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Tips and Resources

Take a look at your business - its layout, employees, hiring practices and overall security. Assess its vulnerability to all types of crime, from burglary to fraud. The following are some basic prevention tips to help keep yourself and your business safe. 

Business Layout 

Interior 

  • Consider removing any items that obstruct you and your employees from seeing all areas of the store, and place any expensive items in cases that lock.
  • Consider installing bars on doors and windows that trigger if the glass around them breaks.
  • Use good locks (dead bolts), safes and alarm systems. Store back-up copies of your business including serial numbers for all your computer equipment and merchandize, store keys, alarm codes, files, licenses and permits, passwords, and payment receipts. If you are ever victimized, you can assess losses more easily and provide useful information for law enforcement investigations.
  • Remove any excess signage from windows and doors, allowing potential witnesses a better view of the businesses interior.
  • Remove all expensive items from window displays at night and make sure you can see easily into your business after closing.
  • Reduce how much cash you have on hand after hours. If you have cash or other valuables, keep them in a safe anchored to the floor. Change the combination if a staff member who is familiar with it leaves. Install and use a drop safe.
  • Install an alarm system. It is a deterrent to burglars, or forces them to get out quickly if they happen to break in. Post warnings in clear view that the business is equipped with an alarm, and train the staff to avoid false alarms.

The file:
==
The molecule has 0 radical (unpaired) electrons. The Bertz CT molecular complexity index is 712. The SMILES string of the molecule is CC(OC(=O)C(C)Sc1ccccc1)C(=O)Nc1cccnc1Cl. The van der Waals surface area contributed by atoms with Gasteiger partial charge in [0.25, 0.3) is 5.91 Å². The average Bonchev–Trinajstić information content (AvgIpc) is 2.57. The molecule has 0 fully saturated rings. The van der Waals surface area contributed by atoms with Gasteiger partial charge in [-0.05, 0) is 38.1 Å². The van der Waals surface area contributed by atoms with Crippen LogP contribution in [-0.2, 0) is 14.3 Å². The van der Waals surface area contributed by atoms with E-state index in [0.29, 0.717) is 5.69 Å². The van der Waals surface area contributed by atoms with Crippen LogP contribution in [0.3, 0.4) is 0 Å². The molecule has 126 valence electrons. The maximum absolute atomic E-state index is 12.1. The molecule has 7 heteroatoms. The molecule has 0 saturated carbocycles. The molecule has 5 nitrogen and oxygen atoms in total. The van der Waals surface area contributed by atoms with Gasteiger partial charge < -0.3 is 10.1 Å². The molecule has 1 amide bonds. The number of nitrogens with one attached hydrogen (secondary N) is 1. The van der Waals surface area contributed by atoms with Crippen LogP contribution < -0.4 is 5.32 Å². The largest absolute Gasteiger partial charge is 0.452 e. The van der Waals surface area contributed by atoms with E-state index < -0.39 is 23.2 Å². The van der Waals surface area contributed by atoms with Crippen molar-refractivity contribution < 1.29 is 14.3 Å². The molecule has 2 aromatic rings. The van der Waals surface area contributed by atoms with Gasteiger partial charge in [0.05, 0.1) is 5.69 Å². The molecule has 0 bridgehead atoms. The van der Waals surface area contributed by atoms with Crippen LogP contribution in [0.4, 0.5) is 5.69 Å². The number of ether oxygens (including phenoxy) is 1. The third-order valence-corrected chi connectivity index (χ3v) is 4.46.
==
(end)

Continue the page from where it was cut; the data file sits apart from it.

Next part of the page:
Exterior  

  • Utilize exterior lighting to deter crime, increase police efficiency when patrolling the area after dark, and increase the willingness of the public to report offences to the police.
  • Make sure your address is visible so emergency vehicles can easily find your business.
  • Keep nearby shrubs and trees pruned in order to increase visibility and decrease hiding spots on the property.
  • As with windows, check for signs of any structural weaknesses. Use heavy and solid constructions, and material that is drill-resistant. You can also reinforce the backs of doors with crossbars. Be sure the door frames cannot easily be pried or forced open.

Parking Lot 

  • Ensure doorways and parking lots are well lit.
  • Paint underground walls white to increase the light levels. Reduce hiding places for criminals and maximize visibility for any patrols (or for potential witnesses to a crime). Keep exterior walls and foliage less than three feet, and trim any tree branches below six feet.
  • If the parking lot is large, the use of emergency telephones that directly dials security or the local police or sheriffs’ department may be warranted.
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Burglary Prevention

Doors and Windows 

  • Use deadbolt locks on all exterior doors. Those with glass should have double cylinder deadbolts.
  • Make sure you check all doors and windows each day, before closing.
  • Develop a system of key security. Make sure all keys issued are signed for and turned in when an employee leaves the company. You may even want to change locks and combinations.
  • If you have doors with outside hinges, use non-removable hinge pins. Install panel doors lined with metal to resist drilling.
  • Doors and windows on the sides and rear of a building are often inviting to the burglar because they offer concealment. Steel reinforcing bars on doors and gratings or bars on windows offer good security.